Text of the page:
Tag Archives: joseph gorak

ABT: ¿DonQué?

25 May

After listening to a Tchaikovsky ballet score, it’s hard to listen to Minkus. After watching a MacMillan story unfold, Petipa becomes unbearable. After delighting in the humor of Ashton, all other comedy pales in comparison…and there’s only one ballet that can assemble the worst of the above statements into one hideous beast—Don Quixote. On the one hand, it’s quite an entertaining ballet and has a tendency to appeal to the more casual ballet-goer, somebody who knows enough to see something that is not The Nutcracker or Swan Lake, but on the other hand, it’s nonsensical and lacking in substance. I avoid DonQ like the plague because of my terribly short attention span and the fact that listening to the music is like being stuck on a carousel of nightmares for two-and-a-half hours, not to mention the story (like all Imperial ballets) is too far removed from a legitimate narrative to serve a meaningful purpose. The tie-in of Cervantes’s novel is the thinnest of threads with none of the philosophical outlook on romanticism, and the events from the novel depicted only occur in Act II—which also happens to be the one act I could do without. But then what would we call it?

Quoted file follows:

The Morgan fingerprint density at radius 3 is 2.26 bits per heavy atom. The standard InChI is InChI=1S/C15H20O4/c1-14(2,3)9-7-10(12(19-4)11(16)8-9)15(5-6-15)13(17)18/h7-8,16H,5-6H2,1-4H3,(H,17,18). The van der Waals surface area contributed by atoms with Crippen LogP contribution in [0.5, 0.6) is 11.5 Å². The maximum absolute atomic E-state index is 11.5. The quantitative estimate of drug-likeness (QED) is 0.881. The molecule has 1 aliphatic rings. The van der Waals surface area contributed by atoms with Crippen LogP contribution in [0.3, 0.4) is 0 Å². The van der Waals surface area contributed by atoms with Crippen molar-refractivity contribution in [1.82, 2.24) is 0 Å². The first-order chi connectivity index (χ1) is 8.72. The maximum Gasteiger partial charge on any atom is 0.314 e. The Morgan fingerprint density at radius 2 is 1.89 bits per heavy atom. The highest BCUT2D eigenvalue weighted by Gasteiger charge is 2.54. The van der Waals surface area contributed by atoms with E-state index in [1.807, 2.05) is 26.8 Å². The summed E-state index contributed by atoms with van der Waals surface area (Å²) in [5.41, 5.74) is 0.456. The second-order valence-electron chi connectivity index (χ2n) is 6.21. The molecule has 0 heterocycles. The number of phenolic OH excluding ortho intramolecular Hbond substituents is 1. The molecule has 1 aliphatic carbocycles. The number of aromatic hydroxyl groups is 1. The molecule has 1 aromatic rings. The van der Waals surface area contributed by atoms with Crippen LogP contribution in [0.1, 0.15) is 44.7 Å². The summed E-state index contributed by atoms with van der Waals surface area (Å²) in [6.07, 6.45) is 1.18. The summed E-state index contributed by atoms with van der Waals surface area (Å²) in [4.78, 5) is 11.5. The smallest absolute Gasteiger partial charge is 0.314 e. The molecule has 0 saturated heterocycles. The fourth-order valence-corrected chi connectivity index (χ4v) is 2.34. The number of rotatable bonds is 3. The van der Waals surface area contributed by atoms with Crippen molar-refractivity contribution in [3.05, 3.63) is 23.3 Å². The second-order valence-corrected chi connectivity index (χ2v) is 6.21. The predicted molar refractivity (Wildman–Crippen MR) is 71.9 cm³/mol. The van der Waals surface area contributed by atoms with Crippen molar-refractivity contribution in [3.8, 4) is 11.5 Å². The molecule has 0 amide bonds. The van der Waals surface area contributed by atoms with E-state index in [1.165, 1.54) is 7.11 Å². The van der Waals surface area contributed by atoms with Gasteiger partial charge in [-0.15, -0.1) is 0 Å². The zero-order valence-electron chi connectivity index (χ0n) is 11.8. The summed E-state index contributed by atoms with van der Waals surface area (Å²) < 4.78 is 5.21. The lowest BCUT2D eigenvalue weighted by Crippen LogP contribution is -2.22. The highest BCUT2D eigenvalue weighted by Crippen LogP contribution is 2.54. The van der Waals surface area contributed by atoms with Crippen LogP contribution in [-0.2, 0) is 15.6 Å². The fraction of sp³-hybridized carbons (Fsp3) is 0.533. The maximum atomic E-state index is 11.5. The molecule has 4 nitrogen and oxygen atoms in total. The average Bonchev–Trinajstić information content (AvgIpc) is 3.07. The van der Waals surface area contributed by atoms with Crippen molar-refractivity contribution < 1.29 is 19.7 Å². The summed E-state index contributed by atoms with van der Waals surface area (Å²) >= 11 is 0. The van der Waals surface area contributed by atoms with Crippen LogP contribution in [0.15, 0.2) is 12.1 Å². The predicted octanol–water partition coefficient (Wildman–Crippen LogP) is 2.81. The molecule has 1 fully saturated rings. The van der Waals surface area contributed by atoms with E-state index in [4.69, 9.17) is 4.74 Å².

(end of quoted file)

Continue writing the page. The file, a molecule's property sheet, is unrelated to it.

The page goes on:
Still, even I must concede that DonQ once held great appeal to me. I went as far as to buy the soundtrack—while some may be embarrassed (or not) to say they purchased CDs of bygone boy bands and defunct pop stars, I can credit DonQ to my former library of music. It was cute at first and the lightheartedness was a welcome contrast to the tragedy that befalls the protagonists of most story ballets. Here was a ballet where nobody died (permanently), and dancers had free license to be as charismatic as they wanted. Modern productions have become increasingly virtuosic, with more pirouettes and explosive jumps than ever before and American Ballet Theatre’s production, staged by artistic director Kevin McKenzie and Susan Jones is…not too bad (that’s a compliment). To be honest, the inclusion of more bravura steps for the corps—particularly the men—was the only choice I questioned. It’s always an issue of contrast and shaping a narrative, to remember that there was once a time when not every male dancer could do the difficult steps, which is why there was such a thing as a principal role. I understand the desire and eagerness to highlight the talents of soloists and the corps, but not so far as to compromise the prestige of the leading man. It’s a fine line, but it was a bit much during scenes when the main couple of Kitri and Basilio encountered the toreadors and the gypsy camp. However, I was fascinated when as the toreadors performed a single move of their choosing, one by one reeling off countless pirouettes or another tour de force maneuver, while Joseph Gorak elected to a single turn in attitude. I applaud his decision to do something simple and elegant, and his attitude position is uncannily square (really, it’s almost alien).